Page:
At a recent pre-Cannes film social, Roobla bumped into director Martin Denham and producer Karine Alexander, who took a few minutes to speak to us about their new short film. Dear Mr. Cameron is a ten minute film about the London riots, which took place in August 2011. It was inspired by a friend’s poem, which was directed at the Prime Minister.
Unfortunately Martin was losing his voice on the evening we spoke, so Karine stepped up to explain the ideas and motivations behind the film. She told us that Dear Mr. Cameron is an attempt at analysing how the government, the economy and national institutions combined to breed a society in which riots of this sort could take place. Essentially, the film represents the poem that inspired it on-screen in a dynamic and visual way, as actors intone verses from it (a far cry from someone simply reading out the poem). ‘The poem is the film,’ Karine told us, ‘but presented to be engaging visually.’
Dear Mr. Cameron takes a theatrical approach to film, and was shot on a very low budget. The film-makers advertised on the internet for actors who wanted to get involved and received hundreds of replies, but soon realised this was because people were under the impression they were planning to actually recreate the riots. In the end, seventeen actors were cast, some aged as young as twelve, others in their fifties, with a wide range of races and backgrounds represented.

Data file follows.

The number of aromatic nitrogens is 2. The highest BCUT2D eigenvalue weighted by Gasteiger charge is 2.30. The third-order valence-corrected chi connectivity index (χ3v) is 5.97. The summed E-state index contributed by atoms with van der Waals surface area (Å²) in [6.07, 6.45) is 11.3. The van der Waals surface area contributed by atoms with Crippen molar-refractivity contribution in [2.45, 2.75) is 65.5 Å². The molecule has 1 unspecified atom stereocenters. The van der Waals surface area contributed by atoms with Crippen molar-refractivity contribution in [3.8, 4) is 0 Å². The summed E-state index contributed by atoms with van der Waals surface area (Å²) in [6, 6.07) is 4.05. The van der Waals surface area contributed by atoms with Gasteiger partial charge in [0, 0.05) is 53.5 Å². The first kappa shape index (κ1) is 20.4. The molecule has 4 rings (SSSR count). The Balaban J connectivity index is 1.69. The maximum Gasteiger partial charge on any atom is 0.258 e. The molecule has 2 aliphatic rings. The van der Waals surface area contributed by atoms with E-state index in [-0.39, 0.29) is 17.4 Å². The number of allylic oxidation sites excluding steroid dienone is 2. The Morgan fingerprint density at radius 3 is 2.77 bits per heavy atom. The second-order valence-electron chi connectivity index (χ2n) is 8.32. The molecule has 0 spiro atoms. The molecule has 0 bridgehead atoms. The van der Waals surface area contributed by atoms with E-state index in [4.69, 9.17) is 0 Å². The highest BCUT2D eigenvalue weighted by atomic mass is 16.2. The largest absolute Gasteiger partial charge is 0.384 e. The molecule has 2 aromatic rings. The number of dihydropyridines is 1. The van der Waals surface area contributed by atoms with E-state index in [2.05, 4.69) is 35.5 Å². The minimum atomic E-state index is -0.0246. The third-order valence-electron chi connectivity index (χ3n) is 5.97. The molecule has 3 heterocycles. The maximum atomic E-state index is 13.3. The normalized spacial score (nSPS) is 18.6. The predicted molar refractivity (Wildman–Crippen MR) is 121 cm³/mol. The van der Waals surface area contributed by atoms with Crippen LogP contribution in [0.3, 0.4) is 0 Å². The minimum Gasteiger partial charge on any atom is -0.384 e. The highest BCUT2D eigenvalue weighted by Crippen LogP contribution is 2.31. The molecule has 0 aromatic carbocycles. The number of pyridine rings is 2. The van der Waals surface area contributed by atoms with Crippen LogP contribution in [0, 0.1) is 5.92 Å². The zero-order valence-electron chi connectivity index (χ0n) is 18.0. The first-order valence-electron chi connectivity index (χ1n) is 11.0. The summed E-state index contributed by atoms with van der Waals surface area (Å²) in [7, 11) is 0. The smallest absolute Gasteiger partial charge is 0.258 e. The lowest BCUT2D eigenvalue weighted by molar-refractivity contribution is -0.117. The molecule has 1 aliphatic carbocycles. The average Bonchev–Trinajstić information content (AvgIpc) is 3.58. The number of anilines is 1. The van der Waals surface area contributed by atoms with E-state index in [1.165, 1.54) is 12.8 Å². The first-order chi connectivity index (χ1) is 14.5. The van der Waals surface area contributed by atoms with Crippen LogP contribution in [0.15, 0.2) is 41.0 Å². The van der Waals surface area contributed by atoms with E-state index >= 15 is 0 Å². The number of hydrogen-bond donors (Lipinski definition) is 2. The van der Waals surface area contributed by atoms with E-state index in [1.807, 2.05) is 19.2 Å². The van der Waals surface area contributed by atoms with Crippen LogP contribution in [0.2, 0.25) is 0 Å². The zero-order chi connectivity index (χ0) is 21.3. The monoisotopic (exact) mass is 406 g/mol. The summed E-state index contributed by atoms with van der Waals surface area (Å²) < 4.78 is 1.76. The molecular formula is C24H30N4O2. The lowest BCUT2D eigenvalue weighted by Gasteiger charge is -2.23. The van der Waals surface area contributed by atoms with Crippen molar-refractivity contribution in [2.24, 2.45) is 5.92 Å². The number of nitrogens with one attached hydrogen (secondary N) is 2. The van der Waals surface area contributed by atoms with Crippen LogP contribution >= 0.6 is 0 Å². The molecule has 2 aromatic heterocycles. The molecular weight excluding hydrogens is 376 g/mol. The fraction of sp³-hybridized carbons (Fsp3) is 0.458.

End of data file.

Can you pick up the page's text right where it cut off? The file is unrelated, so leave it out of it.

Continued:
As the basis for the film is people letting the Prime Minister know their opinions on the riots, all of the characters were allowed to choose a verse from the poem that most appealed to them, meaning that basically they were allowed to choose their own lines. Karine told us that some actors did drop out of the film because they thought that being involved in such a political project might affect their later careers, but for the most part it seems that people were excited at the chance to be involved in a serious social commentary. As Karine said, Dear Mr. Cameron is a film with a powerful, topical and relatable message – and what is happening in the country at large affects us all personally.
Having never tried their hand at a non-fiction film before, Martin and Karine are very happy with their efforts. They plan to try to get Dear Mr. Cameron screened in community centres and schools to spread the message of the film; they also plan to invite David Cameron to the official premiere, which will be taking place in August 2012 to coincide with the anniversary of the riots.
For Karine and Martin, a crucial aspect of the film is that it is a viewpoint, or mixture of viewpoints, on-screen. Karine told us that the film is both objective and subjective and that how the film is interpreted by the viewer is just as important as how it is presented on-screen. It seems certain that everyone who was witness to or affected by the riots will be intrigued to take a look at this engaging short film for themselves.
The Pre-Cannes event was organised by Paola Berta, Sheepish PR, Beverly Hills UK – Film Society & Events.
Photos by Karyn Louise, © Ruby Photography London.